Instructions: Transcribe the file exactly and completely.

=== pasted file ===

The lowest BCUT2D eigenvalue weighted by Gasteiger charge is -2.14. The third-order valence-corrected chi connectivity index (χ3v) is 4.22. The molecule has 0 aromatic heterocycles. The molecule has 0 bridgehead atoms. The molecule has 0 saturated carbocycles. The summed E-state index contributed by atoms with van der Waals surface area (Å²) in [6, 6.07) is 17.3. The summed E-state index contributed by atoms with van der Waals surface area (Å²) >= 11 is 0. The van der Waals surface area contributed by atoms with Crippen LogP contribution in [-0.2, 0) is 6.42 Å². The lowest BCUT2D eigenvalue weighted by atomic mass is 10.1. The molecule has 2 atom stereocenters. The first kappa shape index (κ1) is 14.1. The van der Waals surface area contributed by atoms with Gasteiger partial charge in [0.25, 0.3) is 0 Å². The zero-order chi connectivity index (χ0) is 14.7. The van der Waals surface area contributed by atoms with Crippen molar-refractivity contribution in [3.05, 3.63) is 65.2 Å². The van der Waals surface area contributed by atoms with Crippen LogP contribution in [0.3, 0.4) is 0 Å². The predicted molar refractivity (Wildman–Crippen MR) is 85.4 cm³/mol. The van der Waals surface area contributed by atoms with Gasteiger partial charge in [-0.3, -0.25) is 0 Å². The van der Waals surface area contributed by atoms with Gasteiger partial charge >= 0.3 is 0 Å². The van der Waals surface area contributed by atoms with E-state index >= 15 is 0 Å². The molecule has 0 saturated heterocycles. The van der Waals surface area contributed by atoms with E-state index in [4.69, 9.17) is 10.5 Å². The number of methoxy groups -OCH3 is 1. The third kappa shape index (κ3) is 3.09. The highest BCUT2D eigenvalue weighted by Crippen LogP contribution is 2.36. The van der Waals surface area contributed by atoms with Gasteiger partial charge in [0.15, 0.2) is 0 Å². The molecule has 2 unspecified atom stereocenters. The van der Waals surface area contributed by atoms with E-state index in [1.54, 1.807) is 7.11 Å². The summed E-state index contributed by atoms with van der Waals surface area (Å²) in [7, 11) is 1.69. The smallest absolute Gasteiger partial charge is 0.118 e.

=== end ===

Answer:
The lowest BCUT2D eigenvalue weighted by Gasteiger charge is -2.14. The third-order valence-corrected chi connectivity index (χ3v) is 4.22. The molecule has 0 aromatic heterocycles. The molecule has 0 bridgehead atoms. The molecule has 0 saturated carbocycles. The summed E-state index contributed by atoms with van der Waals surface area (Å²) in [6, 6.07) is 17.3. The summed E-state index contributed by atoms with van der Waals surface area (Å²) >= 11 is 0. The van der Waals surface area contributed by atoms with Crippen LogP contribution in [-0.2, 0) is 6.42 Å². The lowest BCUT2D eigenvalue weighted by atomic mass is 10.1. The molecule has 2 atom stereocenters. The first kappa shape index (κ1) is 14.1. The van der Waals surface area contributed by atoms with Gasteiger partial charge in [0.25, 0.3) is 0 Å². The zero-order chi connectivity index (χ0) is 14.7. The van der Waals surface area contributed by atoms with Crippen molar-refractivity contribution in [3.05, 3.63) is 65.2 Å². The van der Waals surface area contributed by atoms with Crippen LogP contribution in [0.3, 0.4) is 0 Å². The predicted molar refractivity (Wildman–Crippen MR) is 85.4 cm³/mol. The van der Waals surface area contributed by atoms with Gasteiger partial charge in [-0.3, -0.25) is 0 Å². The van der Waals surface area contributed by atoms with Gasteiger partial charge >= 0.3 is 0 Å². The van der Waals surface area contributed by atoms with E-state index >= 15 is 0 Å². The molecule has 0 saturated heterocycles. The van der Waals surface area contributed by atoms with E-state index in [4.69, 9.17) is 10.5 Å². The number of methoxy groups -OCH3 is 1. The third kappa shape index (κ3) is 3.09. The highest BCUT2D eigenvalue weighted by Crippen LogP contribution is 2.36. The van der Waals surface area contributed by atoms with Gasteiger partial charge in [0.15, 0.2) is 0 Å². The molecule has 2 unspecified atom stereocenters. The van der Waals surface area contributed by atoms with E-state index in [1.54, 1.807) is 7.11 Å². The summed E-state index contributed by atoms with van der Waals surface area (Å²) in [7, 11) is 1.69. The smallest absolute Gasteiger partial charge is 0.118 e.